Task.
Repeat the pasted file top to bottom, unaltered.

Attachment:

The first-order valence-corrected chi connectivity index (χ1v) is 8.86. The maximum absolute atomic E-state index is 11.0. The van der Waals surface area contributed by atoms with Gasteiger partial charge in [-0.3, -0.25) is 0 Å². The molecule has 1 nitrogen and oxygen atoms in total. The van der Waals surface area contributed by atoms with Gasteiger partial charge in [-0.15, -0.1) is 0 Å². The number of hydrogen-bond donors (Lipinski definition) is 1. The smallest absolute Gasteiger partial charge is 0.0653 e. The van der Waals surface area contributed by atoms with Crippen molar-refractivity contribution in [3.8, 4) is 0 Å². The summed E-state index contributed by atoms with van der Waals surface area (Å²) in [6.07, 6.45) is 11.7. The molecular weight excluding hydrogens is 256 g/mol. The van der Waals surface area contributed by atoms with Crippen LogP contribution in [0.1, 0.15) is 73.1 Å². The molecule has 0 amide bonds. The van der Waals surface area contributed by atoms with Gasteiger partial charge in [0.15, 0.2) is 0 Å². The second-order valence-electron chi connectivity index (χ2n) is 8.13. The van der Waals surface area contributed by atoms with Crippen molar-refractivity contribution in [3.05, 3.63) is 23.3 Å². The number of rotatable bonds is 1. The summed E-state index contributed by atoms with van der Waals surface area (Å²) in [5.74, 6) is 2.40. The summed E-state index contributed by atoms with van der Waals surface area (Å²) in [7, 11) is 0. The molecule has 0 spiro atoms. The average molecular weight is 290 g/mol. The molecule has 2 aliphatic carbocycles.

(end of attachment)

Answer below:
The first-order valence-corrected chi connectivity index (χ1v) is 8.86. The maximum absolute atomic E-state index is 11.0. The van der Waals surface area contributed by atoms with Gasteiger partial charge in [-0.3, -0.25) is 0 Å². The molecule has 1 nitrogen and oxygen atoms in total. The van der Waals surface area contributed by atoms with Gasteiger partial charge in [-0.15, -0.1) is 0 Å². The number of hydrogen-bond donors (Lipinski definition) is 1. The smallest absolute Gasteiger partial charge is 0.0653 e. The van der Waals surface area contributed by atoms with Crippen molar-refractivity contribution in [3.8, 4) is 0 Å². The summed E-state index contributed by atoms with van der Waals surface area (Å²) in [6.07, 6.45) is 11.7. The molecular weight excluding hydrogens is 256 g/mol. The van der Waals surface area contributed by atoms with Crippen LogP contribution in [0.1, 0.15) is 73.1 Å². The molecule has 0 amide bonds. The van der Waals surface area contributed by atoms with Gasteiger partial charge in [0.15, 0.2) is 0 Å². The second-order valence-electron chi connectivity index (χ2n) is 8.13. The van der Waals surface area contributed by atoms with Crippen molar-refractivity contribution in [3.05, 3.63) is 23.3 Å². The number of rotatable bonds is 1. The summed E-state index contributed by atoms with van der Waals surface area (Å²) in [5.74, 6) is 2.40. The summed E-state index contributed by atoms with van der Waals surface area (Å²) in [7, 11) is 0. The molecule has 0 spiro atoms. The average molecular weight is 290 g/mol. The molecule has 2 aliphatic carbocycles.